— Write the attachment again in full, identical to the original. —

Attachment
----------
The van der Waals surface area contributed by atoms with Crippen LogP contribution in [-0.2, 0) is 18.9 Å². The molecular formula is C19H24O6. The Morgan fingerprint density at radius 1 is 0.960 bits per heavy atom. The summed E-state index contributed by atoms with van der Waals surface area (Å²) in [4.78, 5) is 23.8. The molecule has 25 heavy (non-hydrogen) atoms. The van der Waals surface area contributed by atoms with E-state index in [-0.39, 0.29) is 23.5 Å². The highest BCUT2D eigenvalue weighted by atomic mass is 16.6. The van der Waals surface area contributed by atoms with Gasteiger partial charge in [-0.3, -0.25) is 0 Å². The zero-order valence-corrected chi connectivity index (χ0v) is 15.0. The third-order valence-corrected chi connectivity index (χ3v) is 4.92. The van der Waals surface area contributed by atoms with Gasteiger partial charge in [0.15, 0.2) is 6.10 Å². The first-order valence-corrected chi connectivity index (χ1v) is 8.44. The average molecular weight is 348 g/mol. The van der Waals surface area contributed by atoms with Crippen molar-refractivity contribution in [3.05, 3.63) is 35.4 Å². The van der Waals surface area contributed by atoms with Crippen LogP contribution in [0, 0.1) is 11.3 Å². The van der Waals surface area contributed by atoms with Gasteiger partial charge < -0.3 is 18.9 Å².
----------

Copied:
The van der Waals surface area contributed by atoms with Crippen LogP contribution in [-0.2, 0) is 18.9 Å². The molecular formula is C19H24O6. The Morgan fingerprint density at radius 1 is 0.960 bits per heavy atom. The summed E-state index contributed by atoms with van der Waals surface area (Å²) in [4.78, 5) is 23.8. The molecule has 25 heavy (non-hydrogen) atoms. The van der Waals surface area contributed by atoms with E-state index in [-0.39, 0.29) is 23.5 Å². The highest BCUT2D eigenvalue weighted by atomic mass is 16.6. The van der Waals surface area contributed by atoms with Gasteiger partial charge in [-0.3, -0.25) is 0 Å². The zero-order valence-corrected chi connectivity index (χ0v) is 15.0. The third-order valence-corrected chi connectivity index (χ3v) is 4.92. The van der Waals surface area contributed by atoms with Gasteiger partial charge in [0.15, 0.2) is 6.10 Å². The first-order valence-corrected chi connectivity index (χ1v) is 8.44. The average molecular weight is 348 g/mol. The van der Waals surface area contributed by atoms with Crippen molar-refractivity contribution in [3.05, 3.63) is 35.4 Å². The van der Waals surface area contributed by atoms with Crippen LogP contribution in [0, 0.1) is 11.3 Å². The van der Waals surface area contributed by atoms with Gasteiger partial charge < -0.3 is 18.9 Å².